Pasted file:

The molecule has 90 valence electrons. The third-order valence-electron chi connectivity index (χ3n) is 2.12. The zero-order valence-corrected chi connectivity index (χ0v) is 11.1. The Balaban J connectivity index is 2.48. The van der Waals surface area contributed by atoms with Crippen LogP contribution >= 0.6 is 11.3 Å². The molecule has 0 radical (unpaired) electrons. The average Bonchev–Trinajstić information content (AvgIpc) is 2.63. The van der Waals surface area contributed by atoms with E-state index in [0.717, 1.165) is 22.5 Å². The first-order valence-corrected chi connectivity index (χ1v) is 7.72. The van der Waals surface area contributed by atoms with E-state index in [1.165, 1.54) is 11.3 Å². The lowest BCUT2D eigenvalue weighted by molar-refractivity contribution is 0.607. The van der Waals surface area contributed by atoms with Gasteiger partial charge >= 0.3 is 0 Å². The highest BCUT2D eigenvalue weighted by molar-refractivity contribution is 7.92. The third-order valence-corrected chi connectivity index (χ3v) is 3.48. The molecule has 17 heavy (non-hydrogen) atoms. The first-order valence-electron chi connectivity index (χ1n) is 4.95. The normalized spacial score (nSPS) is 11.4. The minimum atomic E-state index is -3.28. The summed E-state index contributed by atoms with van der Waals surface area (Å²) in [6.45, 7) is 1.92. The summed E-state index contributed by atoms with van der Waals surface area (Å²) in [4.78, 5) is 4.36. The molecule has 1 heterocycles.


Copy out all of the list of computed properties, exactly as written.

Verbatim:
The molecule has 90 valence electrons. The third-order valence-electron chi connectivity index (χ3n) is 2.12. The zero-order valence-corrected chi connectivity index (χ0v) is 11.1. The Balaban J connectivity index is 2.48. The van der Waals surface area contributed by atoms with Crippen LogP contribution >= 0.6 is 11.3 Å². The molecule has 0 radical (unpaired) electrons. The average Bonchev–Trinajstić information content (AvgIpc) is 2.63. The van der Waals surface area contributed by atoms with E-state index in [0.717, 1.165) is 22.5 Å². The first-order valence-corrected chi connectivity index (χ1v) is 7.72. The van der Waals surface area contributed by atoms with E-state index in [1.165, 1.54) is 11.3 Å². The lowest BCUT2D eigenvalue weighted by molar-refractivity contribution is 0.607. The van der Waals surface area contributed by atoms with Gasteiger partial charge >= 0.3 is 0 Å². The highest BCUT2D eigenvalue weighted by molar-refractivity contribution is 7.92. The third-order valence-corrected chi connectivity index (χ3v) is 3.48. The molecule has 17 heavy (non-hydrogen) atoms. The first-order valence-electron chi connectivity index (χ1n) is 4.95. The normalized spacial score (nSPS) is 11.4. The minimum atomic E-state index is -3.28. The summed E-state index contributed by atoms with van der Waals surface area (Å²) in [6.45, 7) is 1.92. The summed E-state index contributed by atoms with van der Waals surface area (Å²) in [4.78, 5) is 4.36. The molecule has 1 heterocycles.